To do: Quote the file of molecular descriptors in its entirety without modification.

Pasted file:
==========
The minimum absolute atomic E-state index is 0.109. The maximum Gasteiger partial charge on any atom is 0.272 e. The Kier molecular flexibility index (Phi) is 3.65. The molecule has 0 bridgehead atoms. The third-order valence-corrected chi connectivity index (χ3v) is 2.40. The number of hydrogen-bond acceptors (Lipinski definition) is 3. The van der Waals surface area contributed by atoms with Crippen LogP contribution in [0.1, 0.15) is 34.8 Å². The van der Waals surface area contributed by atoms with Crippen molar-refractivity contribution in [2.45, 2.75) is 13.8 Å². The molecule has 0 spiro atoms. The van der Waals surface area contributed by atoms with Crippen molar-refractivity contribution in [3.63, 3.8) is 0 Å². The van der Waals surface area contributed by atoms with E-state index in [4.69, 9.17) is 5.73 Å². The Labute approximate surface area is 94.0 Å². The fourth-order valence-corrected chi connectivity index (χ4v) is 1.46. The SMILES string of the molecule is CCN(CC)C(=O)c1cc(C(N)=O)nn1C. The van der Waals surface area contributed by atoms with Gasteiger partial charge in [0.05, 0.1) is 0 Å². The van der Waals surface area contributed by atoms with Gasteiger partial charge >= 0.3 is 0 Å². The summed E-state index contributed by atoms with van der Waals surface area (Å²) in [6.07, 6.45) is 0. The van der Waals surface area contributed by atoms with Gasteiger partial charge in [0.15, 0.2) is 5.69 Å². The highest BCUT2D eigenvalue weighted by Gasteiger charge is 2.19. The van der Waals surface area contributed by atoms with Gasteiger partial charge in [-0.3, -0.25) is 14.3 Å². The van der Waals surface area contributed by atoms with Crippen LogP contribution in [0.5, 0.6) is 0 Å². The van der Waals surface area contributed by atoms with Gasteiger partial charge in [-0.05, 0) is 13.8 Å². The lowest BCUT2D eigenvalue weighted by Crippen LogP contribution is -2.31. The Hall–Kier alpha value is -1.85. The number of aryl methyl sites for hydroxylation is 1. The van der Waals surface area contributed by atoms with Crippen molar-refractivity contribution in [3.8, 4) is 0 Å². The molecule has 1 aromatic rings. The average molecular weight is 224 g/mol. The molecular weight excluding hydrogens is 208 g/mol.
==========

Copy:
The minimum absolute atomic E-state index is 0.109. The maximum Gasteiger partial charge on any atom is 0.272 e. The Kier molecular flexibility index (Phi) is 3.65. The molecule has 0 bridgehead atoms. The third-order valence-corrected chi connectivity index (χ3v) is 2.40. The number of hydrogen-bond acceptors (Lipinski definition) is 3. The van der Waals surface area contributed by atoms with Crippen LogP contribution in [0.1, 0.15) is 34.8 Å². The van der Waals surface area contributed by atoms with Crippen molar-refractivity contribution in [2.45, 2.75) is 13.8 Å². The molecule has 0 spiro atoms. The van der Waals surface area contributed by atoms with Crippen molar-refractivity contribution in [3.63, 3.8) is 0 Å². The van der Waals surface area contributed by atoms with E-state index in [4.69, 9.17) is 5.73 Å². The Labute approximate surface area is 94.0 Å². The fourth-order valence-corrected chi connectivity index (χ4v) is 1.46. The SMILES string of the molecule is CCN(CC)C(=O)c1cc(C(N)=O)nn1C. The van der Waals surface area contributed by atoms with Gasteiger partial charge in [0.05, 0.1) is 0 Å². The van der Waals surface area contributed by atoms with Gasteiger partial charge >= 0.3 is 0 Å². The summed E-state index contributed by atoms with van der Waals surface area (Å²) in [6.07, 6.45) is 0. The van der Waals surface area contributed by atoms with Gasteiger partial charge in [0.15, 0.2) is 5.69 Å². The highest BCUT2D eigenvalue weighted by Gasteiger charge is 2.19. The van der Waals surface area contributed by atoms with Gasteiger partial charge in [-0.3, -0.25) is 14.3 Å². The van der Waals surface area contributed by atoms with Crippen LogP contribution in [0.5, 0.6) is 0 Å². The van der Waals surface area contributed by atoms with Gasteiger partial charge in [-0.05, 0) is 13.8 Å². The lowest BCUT2D eigenvalue weighted by Crippen LogP contribution is -2.31. The Hall–Kier alpha value is -1.85. The number of aryl methyl sites for hydroxylation is 1. The van der Waals surface area contributed by atoms with Crippen molar-refractivity contribution in [3.8, 4) is 0 Å². The molecule has 1 aromatic rings. The average molecular weight is 224 g/mol. The molecular weight excluding hydrogens is 208 g/mol.